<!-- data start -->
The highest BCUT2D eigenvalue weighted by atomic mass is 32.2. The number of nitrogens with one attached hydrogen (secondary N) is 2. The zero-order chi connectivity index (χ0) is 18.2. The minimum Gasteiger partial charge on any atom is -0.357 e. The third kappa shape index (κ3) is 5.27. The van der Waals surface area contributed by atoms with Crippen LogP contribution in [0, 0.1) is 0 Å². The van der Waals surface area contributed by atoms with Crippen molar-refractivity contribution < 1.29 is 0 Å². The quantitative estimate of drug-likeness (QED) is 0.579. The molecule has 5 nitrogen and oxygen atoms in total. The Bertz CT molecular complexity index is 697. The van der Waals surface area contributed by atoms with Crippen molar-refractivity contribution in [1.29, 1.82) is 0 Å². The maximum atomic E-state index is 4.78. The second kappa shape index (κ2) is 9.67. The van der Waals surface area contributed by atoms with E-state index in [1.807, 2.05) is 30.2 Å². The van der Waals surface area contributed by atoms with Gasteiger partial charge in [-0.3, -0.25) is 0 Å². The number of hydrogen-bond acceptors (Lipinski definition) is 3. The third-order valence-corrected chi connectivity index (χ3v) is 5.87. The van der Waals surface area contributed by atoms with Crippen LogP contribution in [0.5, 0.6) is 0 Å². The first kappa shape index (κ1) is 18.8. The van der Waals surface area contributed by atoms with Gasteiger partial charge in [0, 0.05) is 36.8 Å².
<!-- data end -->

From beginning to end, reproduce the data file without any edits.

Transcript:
The highest BCUT2D eigenvalue weighted by atomic mass is 32.2. The number of nitrogens with one attached hydrogen (secondary N) is 2. The zero-order chi connectivity index (χ0) is 18.2. The minimum Gasteiger partial charge on any atom is -0.357 e. The third kappa shape index (κ3) is 5.27. The van der Waals surface area contributed by atoms with Crippen LogP contribution in [0, 0.1) is 0 Å². The van der Waals surface area contributed by atoms with Crippen molar-refractivity contribution < 1.29 is 0 Å². The quantitative estimate of drug-likeness (QED) is 0.579. The molecule has 5 nitrogen and oxygen atoms in total. The Bertz CT molecular complexity index is 697. The van der Waals surface area contributed by atoms with Crippen molar-refractivity contribution in [1.29, 1.82) is 0 Å². The maximum atomic E-state index is 4.78. The second kappa shape index (κ2) is 9.67. The van der Waals surface area contributed by atoms with E-state index in [1.807, 2.05) is 30.2 Å². The van der Waals surface area contributed by atoms with Gasteiger partial charge in [-0.3, -0.25) is 0 Å². The number of hydrogen-bond acceptors (Lipinski definition) is 3. The third-order valence-corrected chi connectivity index (χ3v) is 5.87. The van der Waals surface area contributed by atoms with Crippen LogP contribution in [0.5, 0.6) is 0 Å². The first kappa shape index (κ1) is 18.8. The van der Waals surface area contributed by atoms with Gasteiger partial charge in [0, 0.05) is 36.8 Å².